Cover image for Hudson River School visions : the landscapes of Sanford R. Gifford
Hudson River School visions : the landscapes of Sanford R. Gifford
Gifford, Sanford Robinson, 1823-1880.
Publication Information:
New York : Metropolitan Museum of Art, [2003]

Physical Description:
xiv, 273 pages : illustrations (some color) ; 27 x 29 cm
General Note:
Catalog of an exhibition at The Metropolitan Museum of Art, Oct. 8, 2003-Feb. 8, 2004.
Nature distilled : Gifford's vision of landscape / Franklin Kelly -- Gifford and the Catskills / Kevin J. Avery -- A traveler by instinct / Heidi Applegate -- Tastes in transition : Gifford's patrons / Eleanor Jones Harvey -- Catalogue -- Chronology / Claire A. Conway and Alicia Ruggiero Bochi.


Format :


Call Number
Material Type
Home Location
Item Holds
ND237.G4 A4 2003 Adult Non-Fiction Central Closed Stacks-Oversize

On Order



Sanford Robinson Gifford was a leading Hudson River School artist. His love of nature first surfaced as a youth growing up in Hudson, New York, and, together with his admiration for the works of Thomas Cole, inspired him to become a landscape painter. Influenced as well by J.M.W. Turner and by trips to Europe in the 1850s, Gifford's art was termed air painting, for he made the ambient light of each scene - colour-saturated and atmospherically enriched - the key to its expression. death, he was so esteemed by the New York art world that the Museum mounted an exhibition of his work - its first accorded an American artist - and published a Memorial Catalogue that for nearly a century remained the principal source on the artist. School, his Catskill and Adirondack subjects, his patrons, and his adventures as a traveller both at home and abroad. More than 70 of the artist's best-known sketches and paintings are discussed and reproduced in colour.

Reviews 2

Library Journal Review

Among the loose grouping of Hudson River School painters, Sanford Gifford (1823-80) was perhaps the only one who sought not to copy or replicate nature but instead to produce an "impression" of a scene that appealed to the emotions and senses of the viewer. "Bathed in light" and "soft radiance" were ways his contemporaries described the distinctive, ethereal, and atmospheric qualities of Gifford's paintings. Though he was a highly acclaimed painter of the second generation of Hudson River School artists, Gifford has not enjoyed wide scholarly recognition or inspired extensive research. The exhibition on which this catalog is based is the first devoted to his work in 30 years and only the second since his memorial exhibition in 1884. The exhibition and catalog are the result of a collaborative endeavor between the Metropolitan Museum of Art and the National Gallery that represents a long-overdue effort to examine the life and work of an important American artist. Serving as editors are Avery and Kelly, the curators of American paintings at these institutions, respectively, and contributions are made by other scholars. The catalog consists of four accessible and well-written essays, an artist's chronology, and 70 full-color entries, each containing a wealth of footnoted information. Highly recommended.-Kraig Binkowski, Delaware Art Museum, Wilmington (c) Copyright 2010. Library Journals LLC, a wholly owned subsidiary of Media Source, Inc. No redistribution permitted.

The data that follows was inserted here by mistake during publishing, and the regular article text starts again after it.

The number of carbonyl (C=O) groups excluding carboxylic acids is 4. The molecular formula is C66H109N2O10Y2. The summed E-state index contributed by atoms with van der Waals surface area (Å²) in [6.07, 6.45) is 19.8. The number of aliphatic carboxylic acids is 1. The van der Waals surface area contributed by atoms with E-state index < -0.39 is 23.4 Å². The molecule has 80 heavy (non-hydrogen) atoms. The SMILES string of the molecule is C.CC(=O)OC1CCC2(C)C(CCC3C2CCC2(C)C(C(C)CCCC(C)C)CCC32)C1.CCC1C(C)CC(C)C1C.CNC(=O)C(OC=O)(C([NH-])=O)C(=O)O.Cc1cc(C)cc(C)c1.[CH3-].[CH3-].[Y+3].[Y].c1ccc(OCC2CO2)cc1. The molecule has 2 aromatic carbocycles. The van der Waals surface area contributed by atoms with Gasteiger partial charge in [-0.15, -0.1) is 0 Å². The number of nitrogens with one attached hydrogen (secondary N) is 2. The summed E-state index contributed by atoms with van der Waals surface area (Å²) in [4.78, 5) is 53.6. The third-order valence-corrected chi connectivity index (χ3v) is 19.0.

Choice Review

The scholarly study of American art has consistently been enriched by museum exhibition catalogs. This landmark Gifford publication, a joint venture of The Metropolitan Museum of Art and the National Gallery of Art, is a beautifully produced, welcome contribution that fills a substantial gap in the history of 19th-century American landscape painting. The authors wisely eschew a monographic approach in their essays, instead favoring one that resourcefully probes Gifford's identity as a painter of luminously atmospheric American, European, and Middle Eastern landscapes by analyzing his methods, subjects, travels, and patrons. This positions the artist firmly in his time, as does each author's meticulous attention to primary source materials and social historical context; Gifford thus emerges as a noteworthy figure in a landscape that includes such better-known painters as Frederic Edwin Church and Albert Bierstadt. Those seeking biographical information will find it in a detailed chronology that also usefully includes reference to relevant historical events. The richly informative catalog of works included in the exhibition is yet another asset. Each entry includes detailed information about the painting, including exhibition histories, together with an essay outlining the significance of the piece in the artist's oeuvre. ^BSumming Up: Highly recommended. General readers; lower-division undergraduates through faculty. K. Rhodes Hollins University